Many of these teachers were feted by the Orang Asli. The grateful members of the community would bring produce from crops they had planted, and fish and animals they had caught in the river and jungle.

This was the scenario and fate of the teachers in the schools of the indigenous children of Gua Musang and Ulu Tembeling some 35 years ago.

Many would have thought that the government would have since developed and built better schools and infrastructure, provided better accessibility and improved the quality of education of the indigenous children.

The tragic case of the missing Orang Asli children from SK Pos Tohoi in Gua Musang has highlighted that not much has changed over the years.

Maybe the school structure has improved, with a building and basic amenities. The infrastructure and accessibility to these areas, however, are still reliant on the dirt tracks of logging lorries and the rivers.

After over 35 years, there are still indigenous people in the peninsula living in jungles and remote interior areas, cut off from civilisation and progress.

The government needs to develop these areas and encourage the indigenous people to move and live with the mainstream community.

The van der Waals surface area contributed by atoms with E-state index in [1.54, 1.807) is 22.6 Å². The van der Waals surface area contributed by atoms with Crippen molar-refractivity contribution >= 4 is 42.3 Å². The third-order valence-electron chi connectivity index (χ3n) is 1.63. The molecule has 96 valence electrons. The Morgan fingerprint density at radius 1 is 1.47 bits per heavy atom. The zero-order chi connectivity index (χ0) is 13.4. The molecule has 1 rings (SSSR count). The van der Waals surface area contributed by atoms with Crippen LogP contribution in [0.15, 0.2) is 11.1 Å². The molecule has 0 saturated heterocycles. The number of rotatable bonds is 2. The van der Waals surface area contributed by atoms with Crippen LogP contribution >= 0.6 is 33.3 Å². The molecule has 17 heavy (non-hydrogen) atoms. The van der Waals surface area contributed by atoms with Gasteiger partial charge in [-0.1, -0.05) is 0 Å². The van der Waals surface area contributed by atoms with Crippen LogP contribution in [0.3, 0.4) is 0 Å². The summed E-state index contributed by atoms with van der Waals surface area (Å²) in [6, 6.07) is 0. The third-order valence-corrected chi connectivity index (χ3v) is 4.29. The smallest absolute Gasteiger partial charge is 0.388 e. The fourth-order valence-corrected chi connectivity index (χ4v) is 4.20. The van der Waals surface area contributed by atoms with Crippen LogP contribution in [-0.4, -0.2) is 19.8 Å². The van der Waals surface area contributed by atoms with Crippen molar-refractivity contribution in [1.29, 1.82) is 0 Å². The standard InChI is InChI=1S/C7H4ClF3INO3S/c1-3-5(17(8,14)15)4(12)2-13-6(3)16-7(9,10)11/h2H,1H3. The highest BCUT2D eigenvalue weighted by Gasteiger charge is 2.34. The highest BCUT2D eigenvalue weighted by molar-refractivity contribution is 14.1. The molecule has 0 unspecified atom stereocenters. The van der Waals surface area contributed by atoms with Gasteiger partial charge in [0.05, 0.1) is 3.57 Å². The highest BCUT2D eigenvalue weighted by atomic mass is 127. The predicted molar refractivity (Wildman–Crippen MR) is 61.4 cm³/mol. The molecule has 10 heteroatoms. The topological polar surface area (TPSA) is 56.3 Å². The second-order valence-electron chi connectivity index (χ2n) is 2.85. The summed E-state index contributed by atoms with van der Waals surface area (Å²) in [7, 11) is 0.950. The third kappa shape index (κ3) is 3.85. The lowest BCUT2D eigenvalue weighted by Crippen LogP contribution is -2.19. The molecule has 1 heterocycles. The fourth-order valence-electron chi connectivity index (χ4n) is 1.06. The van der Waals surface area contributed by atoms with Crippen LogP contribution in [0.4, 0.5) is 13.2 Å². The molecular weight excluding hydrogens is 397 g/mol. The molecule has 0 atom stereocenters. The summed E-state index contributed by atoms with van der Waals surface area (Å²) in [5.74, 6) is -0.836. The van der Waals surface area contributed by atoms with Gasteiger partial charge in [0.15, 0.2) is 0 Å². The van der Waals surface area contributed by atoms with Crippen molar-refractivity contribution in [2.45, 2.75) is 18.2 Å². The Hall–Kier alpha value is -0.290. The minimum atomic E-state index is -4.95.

Schools for indigenous children should be built near their homes with proper amenities. Schools in these remote areas are still devoid of quality education. Specially trained teachers to handle Orang Asli children should be sent to these schools.

The Orang Asli community should not be deprived of quality education. This is because education is pivotal to improving and raising the social and economic status of the indigenous community in our country. Samuel Yesuiah, Seremban, Negri Sembilan NST Home News Opinion You Write 20 October 2015

Unfair to put blame entirely on teachers

THE tragedy involving seven Orang Asli students and their families in Gua Musang, Kelantan, recently has rocked the nation in the midst of economic uncertainties and hazy skies.

There have been mixed emotions. The nation rejoiced when two of the children were found alive after 46 days in the wild, while there was gloom and anger when the remains of the others were found. Who is to be blamed for the tragedy?